The concept of inherent inferiority among certain groups of humans has been present since ancient times. In 1789, this idea was termed “race,” which is a zoological term referring to a subset of a species with distinct physical characteristics compared to other subsets (Tivnan 181). Although slavery has largely been eliminated worldwide, the belief in “racism” that once justified it still persists in modern societies. Races that were formerly enslaved or are considered minorities within their communities often face different forms of discrimination. This mindset has led to extreme events like the Holocaust during World War II and minor incidents such as dismissive treatment from salespeople at upscale department stores.
Since the 1960’s, America has been actively combatting discrimination, particularly against minorities and women. In the last 35 years, the government has made advancements by implementing social policies to eradicate discrimination and provide advantages to disadvantaged minority groups in a society predominantly controlled by white individuals. Affirmative Action is one such policy that typically grants preferential treatment to minority groups based on their socioeconomic status, aiming to rectify past injustices. Nevertheless, utilizing race as a factor for educational and employment opportunities through this practice has sparked discussions about reverse discrimination and societal accountability in present-day America.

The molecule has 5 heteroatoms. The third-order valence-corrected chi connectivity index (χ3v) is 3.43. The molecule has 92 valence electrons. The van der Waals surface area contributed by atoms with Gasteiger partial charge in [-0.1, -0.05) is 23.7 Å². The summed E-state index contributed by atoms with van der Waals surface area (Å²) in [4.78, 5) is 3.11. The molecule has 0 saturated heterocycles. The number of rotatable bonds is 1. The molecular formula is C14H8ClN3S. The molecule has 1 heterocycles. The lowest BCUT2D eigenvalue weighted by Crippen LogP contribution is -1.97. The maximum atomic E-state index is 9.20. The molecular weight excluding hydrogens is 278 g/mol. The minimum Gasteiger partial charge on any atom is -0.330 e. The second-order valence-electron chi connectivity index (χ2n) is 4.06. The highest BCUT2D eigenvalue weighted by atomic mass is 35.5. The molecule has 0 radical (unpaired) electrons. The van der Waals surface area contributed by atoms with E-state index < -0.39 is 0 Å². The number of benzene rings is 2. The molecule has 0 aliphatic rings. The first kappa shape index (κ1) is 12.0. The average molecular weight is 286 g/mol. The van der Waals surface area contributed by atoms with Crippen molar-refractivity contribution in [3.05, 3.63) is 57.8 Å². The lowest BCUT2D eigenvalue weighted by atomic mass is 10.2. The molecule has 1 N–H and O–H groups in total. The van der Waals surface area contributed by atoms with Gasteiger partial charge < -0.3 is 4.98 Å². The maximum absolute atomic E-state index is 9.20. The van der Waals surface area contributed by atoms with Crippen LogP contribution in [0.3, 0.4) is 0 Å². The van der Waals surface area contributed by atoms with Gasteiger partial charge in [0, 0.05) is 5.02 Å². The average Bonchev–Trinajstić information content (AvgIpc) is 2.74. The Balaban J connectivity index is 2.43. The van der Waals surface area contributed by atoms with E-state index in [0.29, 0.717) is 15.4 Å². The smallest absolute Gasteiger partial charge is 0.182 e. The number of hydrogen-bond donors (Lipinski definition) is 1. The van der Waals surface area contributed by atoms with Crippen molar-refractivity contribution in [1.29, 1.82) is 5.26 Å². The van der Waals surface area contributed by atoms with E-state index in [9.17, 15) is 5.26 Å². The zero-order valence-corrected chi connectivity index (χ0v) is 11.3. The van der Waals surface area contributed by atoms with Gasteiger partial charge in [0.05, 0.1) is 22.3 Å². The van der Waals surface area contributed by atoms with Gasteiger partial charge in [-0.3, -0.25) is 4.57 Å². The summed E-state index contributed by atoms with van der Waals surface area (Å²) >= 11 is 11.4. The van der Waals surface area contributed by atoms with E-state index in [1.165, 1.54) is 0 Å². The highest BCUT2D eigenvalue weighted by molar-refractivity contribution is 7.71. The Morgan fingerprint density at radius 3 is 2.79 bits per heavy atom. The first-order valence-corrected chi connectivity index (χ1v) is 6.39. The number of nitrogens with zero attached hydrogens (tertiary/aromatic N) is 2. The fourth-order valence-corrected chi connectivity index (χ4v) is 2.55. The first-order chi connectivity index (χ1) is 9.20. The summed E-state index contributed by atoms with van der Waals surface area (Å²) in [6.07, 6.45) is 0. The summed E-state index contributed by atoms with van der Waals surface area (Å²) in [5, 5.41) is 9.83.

The moral right of African Americans in the United States to be compensated for the injustice of slavery, which ended almost two centuries ago, is a subject of debate. Throughout most of the 20th century, racism was not only tolerated but also encouraged by the American government, essentially becoming public policy. Advocates of affirmative action argue that society has a debt to repay to African Americans for these past wrongs and believe that these policies are socially beneficial. They contend that affirmative action can break the cycle of poverty within just a few generations by providing assistance to underprivileged African Americans today. This assistance enables parents to better care for their children, leading to improved education and higher-paying jobs without further help. In some cases, skin color can be as significant as intelligence or experience when considering someone’s suitability for a position. For instance, if black skin allows a doctor to effectively serve an urban ghetto population, then it should be considered a form of merit. It is important to note that this does not imply one person is inherently superior or more valuable than another. Just as individuals who are taller may have an advantage in playing basketball, it does not make them superior to those who are shorter. While affirmative action may not solve all problems or address every issue, its existence plays a crucial role in shaping society (Tivnan 211).